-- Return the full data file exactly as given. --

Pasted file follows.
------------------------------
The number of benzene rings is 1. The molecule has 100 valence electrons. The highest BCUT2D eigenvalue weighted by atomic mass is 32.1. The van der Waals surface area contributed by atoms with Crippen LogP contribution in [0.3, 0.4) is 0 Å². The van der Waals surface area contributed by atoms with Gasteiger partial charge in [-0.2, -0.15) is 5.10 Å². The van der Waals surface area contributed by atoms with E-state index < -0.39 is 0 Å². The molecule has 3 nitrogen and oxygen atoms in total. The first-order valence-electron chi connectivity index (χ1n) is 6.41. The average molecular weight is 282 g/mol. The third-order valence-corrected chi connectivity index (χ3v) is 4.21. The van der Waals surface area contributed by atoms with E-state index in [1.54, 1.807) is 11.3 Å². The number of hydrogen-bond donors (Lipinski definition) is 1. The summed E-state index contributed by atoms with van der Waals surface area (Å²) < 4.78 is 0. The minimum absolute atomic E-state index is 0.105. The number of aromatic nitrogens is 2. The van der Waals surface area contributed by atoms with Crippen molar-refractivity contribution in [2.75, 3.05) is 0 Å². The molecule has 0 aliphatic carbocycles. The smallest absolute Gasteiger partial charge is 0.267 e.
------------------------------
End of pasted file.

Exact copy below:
The number of benzene rings is 1. The molecule has 100 valence electrons. The highest BCUT2D eigenvalue weighted by atomic mass is 32.1. The van der Waals surface area contributed by atoms with Crippen LogP contribution in [0.3, 0.4) is 0 Å². The van der Waals surface area contributed by atoms with Gasteiger partial charge in [-0.2, -0.15) is 5.10 Å². The van der Waals surface area contributed by atoms with E-state index < -0.39 is 0 Å². The molecule has 3 nitrogen and oxygen atoms in total. The first-order valence-electron chi connectivity index (χ1n) is 6.41. The average molecular weight is 282 g/mol. The third-order valence-corrected chi connectivity index (χ3v) is 4.21. The van der Waals surface area contributed by atoms with E-state index in [1.54, 1.807) is 11.3 Å². The number of hydrogen-bond donors (Lipinski definition) is 1. The summed E-state index contributed by atoms with van der Waals surface area (Å²) < 4.78 is 0. The minimum absolute atomic E-state index is 0.105. The number of aromatic nitrogens is 2. The van der Waals surface area contributed by atoms with Crippen molar-refractivity contribution in [2.75, 3.05) is 0 Å². The molecule has 0 aliphatic carbocycles. The smallest absolute Gasteiger partial charge is 0.267 e.